A photo of the Ohio Statehouse from Wikimedia Commons.
Sixteen Ohio House Republicans, six of whom have publicly announced their declination to take a COVID-19 vaccine, proposed legislation Tuesday to build legal protections for people who decline vaccinations.
Under the bill, governments, schools and private businesses could still impose a vaccine requirement. However, the bill would force them to exempt anyone who submits verbally or in writing a claim of medical contraindication, “natural immunity,” or “reasons of conscience, including religious conviction.”
After submitting their refusal, people “shall not be required to do anything” more, under the bill.
People, businesses, and governments would not be able to “discriminate against, deny service or access to, segregate, require a facial covering or other vaccination status label for, or otherwise penalize an individual financially or socially” for declining a vaccine.
The legislation would apply for all vaccines, not just COVID-19.
Lead sponsor Rep. Jennifer Gross, R-West Chester, named the bill the “Enact Vaccine Choice and Anti-Discrimination Act.” She said in a news release that while she is “pro-vaccine,” it’s a matter of freedom.
“Without the exemption provisions this bill provides, the notion of a vaccine passport could easily lead to a class system in Ohio where segregation and discrimination will proliferate,” she said.
The bill’s reach could extend past pandemic politics. For instance, many Ohio hospitals require their employees to receive annual flu vaccinations. A spokesman with the Ohio Hospital Association said the organization is looking into this issue but “there doesn’t appear to be an exemption in the bill for hospitals or any other entity.”
Ohio Advocates for Medical Freedom, an anti-vaccine advocacy group, said in a message on its Telegram that Gross has been “amazing to work with on bringing forward this bill.” OAMF, which advocates for broader immunization exemptions, regularly posts on its social media accounts misleading or inaccurate information about the COVID-19 vaccine.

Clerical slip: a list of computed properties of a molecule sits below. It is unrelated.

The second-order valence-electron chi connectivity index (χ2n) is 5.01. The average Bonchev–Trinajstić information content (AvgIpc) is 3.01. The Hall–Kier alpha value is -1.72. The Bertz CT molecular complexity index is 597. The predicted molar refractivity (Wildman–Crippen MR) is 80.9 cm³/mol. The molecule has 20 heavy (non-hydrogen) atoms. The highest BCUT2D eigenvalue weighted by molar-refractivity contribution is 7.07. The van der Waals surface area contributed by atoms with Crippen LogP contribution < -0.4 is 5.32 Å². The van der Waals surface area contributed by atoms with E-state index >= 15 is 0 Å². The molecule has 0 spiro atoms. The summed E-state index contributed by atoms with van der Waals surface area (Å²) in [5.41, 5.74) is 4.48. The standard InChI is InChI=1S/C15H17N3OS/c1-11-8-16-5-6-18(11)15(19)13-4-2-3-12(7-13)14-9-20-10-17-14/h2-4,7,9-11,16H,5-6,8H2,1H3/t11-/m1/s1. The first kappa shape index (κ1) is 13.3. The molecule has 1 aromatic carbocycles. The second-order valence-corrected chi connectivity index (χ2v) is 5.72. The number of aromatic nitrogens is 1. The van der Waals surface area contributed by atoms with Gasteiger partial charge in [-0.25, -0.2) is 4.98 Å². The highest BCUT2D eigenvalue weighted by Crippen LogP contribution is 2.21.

Of the bill’s sponsors who answered when asked:
The bill’s introduction comes as more than 108 million Americans have received at least one dose of the COVID-19 vaccine, according to CDC data.
In the last several weeks, real world findings have shown some of the vaccines’ power and safety. For instance, CDC researchers followed nearly 4,000 health care workers who received some of the first COVID-19 vaccines from Pfizer/BioNTech and Moderna, finding they were 90% effective.
By February, Israel vaccinated 84% of its 70-and-up population. Researchers found the age group’s rates of COVID-19 patients requiring a ventilator suddenly plummeted when compared to younger citizens. This suggests the vaccine reduces the risk of severe COVID-19, according to the report.
Additionally, safety analysis of the first 13.8 million COVID-19 vaccines detected rare (4.5 per million) cases of anaphylaxis, within range of the same for several other common vaccines. A CDC report found the vaccines’ safety profile “reassuring.”
Vaccines have a long history of eradicating diseases. There hasn’t been a smallpox outbreak worldwide since 1980. The World Health Organization estimates vaccines prevented as many as 10 million deaths between 2010 and 2015 alone.
While vaccines protect individuals, they can also protect people in communities who cannot take vaccinations by limiting the pool of viable hosts for a virus — a concept known as herd immunity.
Gov. Mike DeWine has said on several occasions he has no plans to impose any mandate to receive the COVID-19 vaccine, nor create any kind of “vaccine passport” system to demonstrate immunization. Last week, he said he believed the facts would win out on their own.
Regardless, conservatives in the General Assembly have been quick to denounce the idea.
Rep. Haraz Ghanbari, R-Perrysburg, issued a statement Tuesday announcing his receipt of a COVID-19 vaccine, while noting he does not support any effort to mandate it.
How businesses plan to navigate a world on the tail end (hopefully) of a pandemic is unclear and seemingly the newest frontier in a culture war.
On the left, New York recently announced a digital “Excelsior Pass” to allow residents to attend concerts, weddings and other events. On the right, Florida Gov. Ron DeSantis issued an executive order banning “vaccine passports.”
Last week, state Rep. Al Cutrona, R-Canfield, announced similar legislation to ban vaccine passports (the bill has not yet been formally introduced).
At the time, Ohio Chamber of Commerce spokeswoman Julie Wagner Feasel said while the Chamber generally supports letting businesses operate free from government interference, “a global pandemic like we’re experiencing here is obviously unprecedented and we’re discussing these types of issues with our members.”
An earlier version of this article mistakenly identified Larry Householder as a bill sponsor. It has also been updated to reflect that vaccines can be declined verbally, not just in writing.
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